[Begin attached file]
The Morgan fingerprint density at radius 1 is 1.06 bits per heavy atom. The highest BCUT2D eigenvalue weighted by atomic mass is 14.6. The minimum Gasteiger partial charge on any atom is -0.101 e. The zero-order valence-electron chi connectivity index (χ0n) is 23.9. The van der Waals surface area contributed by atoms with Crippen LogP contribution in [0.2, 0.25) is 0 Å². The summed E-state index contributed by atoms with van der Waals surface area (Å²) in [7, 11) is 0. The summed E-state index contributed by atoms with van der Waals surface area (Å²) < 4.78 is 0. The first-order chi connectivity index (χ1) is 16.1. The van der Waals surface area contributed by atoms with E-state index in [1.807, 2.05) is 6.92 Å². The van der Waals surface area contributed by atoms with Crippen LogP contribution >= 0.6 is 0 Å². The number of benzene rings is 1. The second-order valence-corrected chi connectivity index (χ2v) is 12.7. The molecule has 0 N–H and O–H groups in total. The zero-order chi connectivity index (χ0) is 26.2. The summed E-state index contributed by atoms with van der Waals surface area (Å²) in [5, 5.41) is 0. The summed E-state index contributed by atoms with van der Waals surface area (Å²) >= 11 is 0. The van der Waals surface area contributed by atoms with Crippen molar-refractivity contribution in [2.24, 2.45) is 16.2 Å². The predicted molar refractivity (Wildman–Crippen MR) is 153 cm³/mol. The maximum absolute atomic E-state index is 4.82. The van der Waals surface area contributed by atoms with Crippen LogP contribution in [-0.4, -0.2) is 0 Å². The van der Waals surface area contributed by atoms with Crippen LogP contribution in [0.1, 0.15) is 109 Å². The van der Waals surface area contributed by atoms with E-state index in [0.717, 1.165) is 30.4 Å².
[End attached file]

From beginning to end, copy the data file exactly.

The Morgan fingerprint density at radius 1 is 1.06 bits per heavy atom. The highest BCUT2D eigenvalue weighted by atomic mass is 14.6. The minimum Gasteiger partial charge on any atom is -0.101 e. The zero-order valence-electron chi connectivity index (χ0n) is 23.9. The van der Waals surface area contributed by atoms with Crippen LogP contribution in [0.2, 0.25) is 0 Å². The summed E-state index contributed by atoms with van der Waals surface area (Å²) in [7, 11) is 0. The summed E-state index contributed by atoms with van der Waals surface area (Å²) < 4.78 is 0. The first-order chi connectivity index (χ1) is 16.1. The van der Waals surface area contributed by atoms with E-state index in [1.807, 2.05) is 6.92 Å². The van der Waals surface area contributed by atoms with Crippen LogP contribution >= 0.6 is 0 Å². The number of benzene rings is 1. The second-order valence-corrected chi connectivity index (χ2v) is 12.7. The molecule has 0 N–H and O–H groups in total. The zero-order chi connectivity index (χ0) is 26.2. The summed E-state index contributed by atoms with van der Waals surface area (Å²) in [5, 5.41) is 0. The summed E-state index contributed by atoms with van der Waals surface area (Å²) >= 11 is 0. The van der Waals surface area contributed by atoms with Crippen molar-refractivity contribution in [2.24, 2.45) is 16.2 Å². The predicted molar refractivity (Wildman–Crippen MR) is 153 cm³/mol. The maximum absolute atomic E-state index is 4.82. The van der Waals surface area contributed by atoms with Crippen LogP contribution in [-0.4, -0.2) is 0 Å². The van der Waals surface area contributed by atoms with Crippen LogP contribution in [0.1, 0.15) is 109 Å². The van der Waals surface area contributed by atoms with E-state index in [0.717, 1.165) is 30.4 Å².